15 thoughts on “Banks, housing lending, and fixing housing

  1. Your summary of restrictive land-use policy being the cause of high house prices is of course 100% correct, and yet the question remains, why is this evidence (and there is plenty of evidence) ignored?

    I have been at the coal face on land developments in Texas and NZ, and there is no reason why our housing should not be circa 4x median income, in fact, NZ’s housing right up until the early 90’s was always circa 3x median income.

    One thing I have noticed is the Govt. with their increasing buy-up of private land for Kainga Ora, is buying that land at the present and historically highly inflated land values and is in effect locking these inflated prices more and more into the ‘norm’. that you have to pay.

    This on top of material supply and labour constraints, climate change charges, plus building code upgrades is all adding to the cost. if we think houses are unaffordable now, then they only going up after these extra costs.

    What used to happen when the restriction in the market was the buyer, ie less demand than supply, then the buyer set the price, which they obviously wanted to be lower. Thus based on this price, all other costs are deducted and what was leftover was the price you could afford to pay for the land, which if it was higher than its present use, might mean you could buy it. If not, then this represented less supply and balanced out the demand, the end result being that in a less restricted land market, developers and home buyers found an equilibrium between how cheap and the amenity value a buyer wanted and how cheap the developer could buy the land for, which meant the developer could buy land at slightly more than the raw rural land price and build, plus margin resulting in a house that was about 3 to 4 x median multiple.

    I have run present NZ subdivision budgets through the same land policy arrangements as they do in the affordable US states, and it always comes out at about 4 x median multiple, it’s almost a universal law this will happen if you have a presumptive right to build.

    Liked by 2 people

    • Not only are they buying at historically highly inflated land values and in effect locking these inflated prices more and more into the ‘norm,’ they are paying for the land with deficit financed money indirectly created by the RB through its asset buying programmes.


  2. Out of interest, would the growth in household debt relative to a measure of household income be more indicative of the problems faced by younger homebuyers? Just thinking all of GDP isn’t avaliable for servicing housing debt….


    • Oh, absolutely, This post was about a slightly different point though, so I just used GDP as a denominator as a scalar for the size of the economy.

      The RB itself does analysis that tries to dig down and look at the incomes of those actually borrowing (itself more relevant than the total, given that most households either no longer have or have never yet had a mortage).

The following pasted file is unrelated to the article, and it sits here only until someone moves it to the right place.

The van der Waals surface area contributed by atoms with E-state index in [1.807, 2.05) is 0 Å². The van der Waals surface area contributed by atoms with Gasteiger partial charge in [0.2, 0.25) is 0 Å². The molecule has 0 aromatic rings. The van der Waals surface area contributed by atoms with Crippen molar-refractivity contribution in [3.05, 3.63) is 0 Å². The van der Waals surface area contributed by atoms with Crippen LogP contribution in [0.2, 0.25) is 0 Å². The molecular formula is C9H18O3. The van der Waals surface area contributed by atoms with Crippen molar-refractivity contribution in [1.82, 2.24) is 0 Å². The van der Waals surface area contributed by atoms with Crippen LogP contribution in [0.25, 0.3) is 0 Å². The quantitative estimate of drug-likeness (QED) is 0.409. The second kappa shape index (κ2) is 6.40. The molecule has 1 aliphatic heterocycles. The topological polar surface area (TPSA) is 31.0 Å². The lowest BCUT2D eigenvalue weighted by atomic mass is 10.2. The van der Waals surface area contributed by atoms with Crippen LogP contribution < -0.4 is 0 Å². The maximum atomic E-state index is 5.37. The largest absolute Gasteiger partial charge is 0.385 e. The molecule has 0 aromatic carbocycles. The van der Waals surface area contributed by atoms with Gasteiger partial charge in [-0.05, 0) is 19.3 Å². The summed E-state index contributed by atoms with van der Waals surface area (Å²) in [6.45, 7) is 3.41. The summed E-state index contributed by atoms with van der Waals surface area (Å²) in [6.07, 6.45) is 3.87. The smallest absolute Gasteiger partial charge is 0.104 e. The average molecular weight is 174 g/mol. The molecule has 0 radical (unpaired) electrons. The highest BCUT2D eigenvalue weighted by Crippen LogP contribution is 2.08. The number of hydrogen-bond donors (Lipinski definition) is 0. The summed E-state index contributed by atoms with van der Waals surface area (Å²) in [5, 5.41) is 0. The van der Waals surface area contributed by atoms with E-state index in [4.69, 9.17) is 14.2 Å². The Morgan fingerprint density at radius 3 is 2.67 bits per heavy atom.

3. Hi Michael

    It is Glenn Morris here from Nelson.

    Re your latest post about land prices and so on.

    I have the Tasman District Council and the Nelson city council talking at the Nelson Property Investors Association on the 1st June.

    I have asked them to talk about intensification along with their LTP documents.

    30 years ago when I was selling real estate in Nelson it was permissible to subdivided the old sections into 220m freehold lots to permit joined flats (home units) on them. Now the smallest size is 400m.

    The NCC idea of intensification is to permit and encourage CBD owners to put dwellings on the second floor. Yet on my commercial property in lower Vanguard Street being about 50m from what they call the CBD I cannot do the same. Even further beyond my property multiple retail stores are operating such as Briscoes, Rebel Sports and so on. Goodness knows how they figured out where the CBD is.

    Despite the NCC admitting they have run out of flat land they are not proposing to return to intensification that the government is encouraging / demanding they do.

    The TDC has consented 600 dwelling in the year to March. That is a higher rate per 1000 people than Auckland and in fact higher than any other region in NZ. Every YTD for the last 12 months it has been around 550. Yet their latest LTP shows a forecast of 450 PA for the next 10 years and after then they must think the world is coming to an end and people are no longer having babies because they have dropped the forecast to an even lower level.

    Is it any wonder with blind and death planners that my portfolio increased in value by $200,000 in April. It might have even been higher than that but 25% of the portfolio is commercial and do not quote commercial properties.




      • But even if they adapted to a 200 sqm intensification level, that ignores what actual home consumers might desire. The reality is that land is the scare resource, not houses. How many houses have been demolished and replaced, on the same piece of land. The land stayed the same, not the house.

        Values other than the simple amenity value of the house come into play. Perhaps surprisingly to planners at least, consumers are not homogeneous, they place value on different attributes; kitchens, locations, views, schools etc. But the land is the same. It is not a surprise that a coincidence of these aspects tends to create pockets of relatively high value, e.g. Herne Bay in Auckland, Double Bay in Sydney, Central Park views in NY. Some of these areas are genuinely scarce in a land sense, unless you allow intensification. But not all consumers want intensification (and the planners despair).